Another urchin predator, the Sunflower star Pycnopodia helianthoides, a 2020 IUNC listed Critically Endangered Species, suffered die-offs from sea star wasting syndrome. Sea otter and Sunflower star loss coupled with an unusual warming event dubbed “the blob” developed an ecosystem imbalance, causing the kelp and its inhabitants to deteriorate.

Fortunately, Oregon Shores Conservation Coalition along with varying community groups’ and government organizations’ labor is often geared toward strengthening kelp forests and marine ecosystems. Not long ago, the Oregon Department of Land Conservation and Development called for public proposals to update the 1994 Rocky Habitat Management Plan providing the opportunity to increase protections for rocky shore habitats which constitute 41% of the state’s 362-mile coastline. Oregon’s kelp forests survive in the rocky nearshore, so this plan could be fundamental for their future. Moreover, in 2012, the state began operating five diverse Marine Reserve sites and nine associated Marine Protected Areas (MPA) overseen by ODFW.  Marine Reserves and MPAs have distinct characteristics. Marine Reserves are protected from ocean development and the taking of fish, invertebrates, wildlife, and seaweeds. MPA’s, however, allow some take and development. Coalitions of environmental non-profits and friends groups assist Oregon Marine Reserves through outreach, community science efforts, and education aligned with ODFW’s reserve goals: conserve marine habitats and biodiversity, perform scientific research, and avoid significant economic impacts.

Worldwide, these areas bolster biodiversity, and as organisms are free to breed and feed without undo pressure, correspondingly, a stable and profitable ecosystem is produced. 


Kelp is helpful to marine organisms and delivers benefits or ecosystem services to humans.

One, kelp slows water currents, reduces shoreline erosion, and protects coastal cities and towns.  

Two, kelp have the potential to keep carbon dioxide from the atmosphere. During photosynthesis, kelp absorbs carbon dioxide, which is then stored inside the algae body. When kelp dies, portions disintegrate and eventually sink to the bottom of the ocean. Early estimates suggest that 173 million metric tons of carbon could be stored each year, and even if a fraction of carbon is sequestered this way, it’s “enough to be globally relevant.”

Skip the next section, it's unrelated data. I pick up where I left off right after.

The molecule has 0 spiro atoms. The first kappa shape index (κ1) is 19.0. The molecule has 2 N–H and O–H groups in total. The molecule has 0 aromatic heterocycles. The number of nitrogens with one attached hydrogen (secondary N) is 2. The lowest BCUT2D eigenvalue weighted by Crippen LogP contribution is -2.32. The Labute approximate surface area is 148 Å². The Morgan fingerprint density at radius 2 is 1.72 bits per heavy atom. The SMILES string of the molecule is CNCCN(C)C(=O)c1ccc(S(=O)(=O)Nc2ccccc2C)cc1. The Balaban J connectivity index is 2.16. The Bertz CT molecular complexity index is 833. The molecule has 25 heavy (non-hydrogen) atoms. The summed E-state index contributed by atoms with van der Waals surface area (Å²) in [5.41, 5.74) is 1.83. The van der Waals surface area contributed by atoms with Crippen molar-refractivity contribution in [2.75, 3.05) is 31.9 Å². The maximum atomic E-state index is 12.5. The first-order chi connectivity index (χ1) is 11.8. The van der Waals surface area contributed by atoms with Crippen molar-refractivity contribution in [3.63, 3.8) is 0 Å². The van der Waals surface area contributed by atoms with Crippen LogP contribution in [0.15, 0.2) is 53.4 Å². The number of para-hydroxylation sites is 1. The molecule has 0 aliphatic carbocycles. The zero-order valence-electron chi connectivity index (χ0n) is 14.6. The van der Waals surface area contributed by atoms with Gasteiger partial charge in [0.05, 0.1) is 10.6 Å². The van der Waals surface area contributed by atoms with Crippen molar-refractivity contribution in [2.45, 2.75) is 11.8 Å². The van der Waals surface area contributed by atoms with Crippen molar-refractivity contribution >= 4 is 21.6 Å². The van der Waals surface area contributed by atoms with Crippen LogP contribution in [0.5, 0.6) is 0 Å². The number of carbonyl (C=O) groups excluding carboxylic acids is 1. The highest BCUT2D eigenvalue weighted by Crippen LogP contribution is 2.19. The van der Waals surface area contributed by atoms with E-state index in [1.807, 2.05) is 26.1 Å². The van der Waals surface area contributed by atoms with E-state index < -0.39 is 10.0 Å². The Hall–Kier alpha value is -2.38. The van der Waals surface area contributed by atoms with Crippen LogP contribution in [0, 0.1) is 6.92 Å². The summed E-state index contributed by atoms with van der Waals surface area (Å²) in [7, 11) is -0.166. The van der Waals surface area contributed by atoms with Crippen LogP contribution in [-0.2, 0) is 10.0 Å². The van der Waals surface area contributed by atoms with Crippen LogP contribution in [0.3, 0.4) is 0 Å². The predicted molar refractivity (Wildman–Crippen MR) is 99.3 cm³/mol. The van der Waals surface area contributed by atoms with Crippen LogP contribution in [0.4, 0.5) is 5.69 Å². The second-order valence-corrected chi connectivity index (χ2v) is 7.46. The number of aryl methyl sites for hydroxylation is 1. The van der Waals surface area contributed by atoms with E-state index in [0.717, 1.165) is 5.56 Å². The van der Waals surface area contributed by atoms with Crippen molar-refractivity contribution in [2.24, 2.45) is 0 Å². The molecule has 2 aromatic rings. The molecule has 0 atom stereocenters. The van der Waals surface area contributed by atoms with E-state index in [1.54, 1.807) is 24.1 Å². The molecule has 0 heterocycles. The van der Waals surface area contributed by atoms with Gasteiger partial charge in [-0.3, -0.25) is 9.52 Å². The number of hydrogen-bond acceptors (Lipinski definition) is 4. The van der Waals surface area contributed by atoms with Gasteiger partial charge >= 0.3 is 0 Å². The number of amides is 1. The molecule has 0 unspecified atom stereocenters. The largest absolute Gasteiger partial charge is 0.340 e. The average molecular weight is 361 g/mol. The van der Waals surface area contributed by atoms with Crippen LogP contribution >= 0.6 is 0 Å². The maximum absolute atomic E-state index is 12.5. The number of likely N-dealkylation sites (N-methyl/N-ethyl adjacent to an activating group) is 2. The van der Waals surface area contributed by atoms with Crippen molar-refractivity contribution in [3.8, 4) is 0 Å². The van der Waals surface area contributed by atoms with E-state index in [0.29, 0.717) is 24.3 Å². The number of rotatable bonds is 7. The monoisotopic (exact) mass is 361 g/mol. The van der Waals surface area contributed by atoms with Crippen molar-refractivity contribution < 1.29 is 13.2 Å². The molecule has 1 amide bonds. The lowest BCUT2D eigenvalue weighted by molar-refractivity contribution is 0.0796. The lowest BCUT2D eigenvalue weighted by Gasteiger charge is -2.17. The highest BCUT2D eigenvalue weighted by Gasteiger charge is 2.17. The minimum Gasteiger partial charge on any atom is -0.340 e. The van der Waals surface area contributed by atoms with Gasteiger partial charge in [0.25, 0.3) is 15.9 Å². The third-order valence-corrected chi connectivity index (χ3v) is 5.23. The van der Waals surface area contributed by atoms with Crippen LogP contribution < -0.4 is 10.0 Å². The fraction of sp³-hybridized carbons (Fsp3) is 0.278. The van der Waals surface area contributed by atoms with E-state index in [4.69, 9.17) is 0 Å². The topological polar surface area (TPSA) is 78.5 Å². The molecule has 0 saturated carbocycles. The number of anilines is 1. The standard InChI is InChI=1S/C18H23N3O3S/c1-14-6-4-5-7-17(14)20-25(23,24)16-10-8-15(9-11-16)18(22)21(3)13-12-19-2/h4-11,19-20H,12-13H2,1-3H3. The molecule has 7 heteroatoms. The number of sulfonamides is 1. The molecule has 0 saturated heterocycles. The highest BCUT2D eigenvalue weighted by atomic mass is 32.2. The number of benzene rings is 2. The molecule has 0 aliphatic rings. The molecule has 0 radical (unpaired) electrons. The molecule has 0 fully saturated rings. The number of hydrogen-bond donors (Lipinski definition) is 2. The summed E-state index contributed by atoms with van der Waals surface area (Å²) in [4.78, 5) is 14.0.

Reducing carbon dioxide is a key factor in getting a handle on global warming.  But, more data needs collecting before scientists confirm kelp carbon sequestration provides a definitive benefit. In the meantime, start-ups are moving forward with kelp “blue carbon” sequestration programs. Listen below to the story of one such start-up, Running Tide Technologies.

Three, kelp could lessen localized ocean acidification. Ocean acidification results from an uptick of carbon dioxide dissolved in the ocean, generally from the burning of fossil fuels -- oil, gas, and coal. Increasing carbon dioxide makes the water more acidic. Canopy-forming kelp, say Bull kelp, has been shown to reduce nearby ocean acidity and generate a space favoring calcium production known as calcification. The process is life-sustaining for plankton and shellfish whose structures are made of calcium carbonate which dissolves in acidic water.

A mollusk shell dissolves under acidic conditions. The shell almost completely dissolves after 45 days when placed in seawater with pH and carbonate levels projected by models for the year 2100. David Liittschwager/National Geographic Creative.

On top of this, bull kelp has a natural ability to fully mature into an adult plant in one year, making the algae among the fastest-growing organisms on the planet. Its super growth speed is a reason why scientists are looking at kelp to ameliorate ocean acidification via aquaculture, the farming of aquatic species such as fish, crustaceans, mollusks, and seaweed.

Four, when kelp is prosperous marine ecosystems increase in abundance, giving back to ocean-driven local economies. Healthy kelp yields healthy fish and invertebrates stocks benefiting the commercial fishing industries as well as tourism. Worldwide, coastal and marine tourism is projected to be the largest value-adding segment of the ocean economy by 2030. More importantly, outdoor recreation is a major contributor to Oregon’s economy. Our coast draws people from all over the world for food, sightseeing, birding, hiking, biking, SCUBA, boating, kayaking, surfing, fishing, and more. The 2019 Oregon Outdoor Recreation Economic Impact Study determined that both locals and visitors to the state brought in $5.61 billion for the coastal region, in turn supporting 47,000 full and part-time area jobs.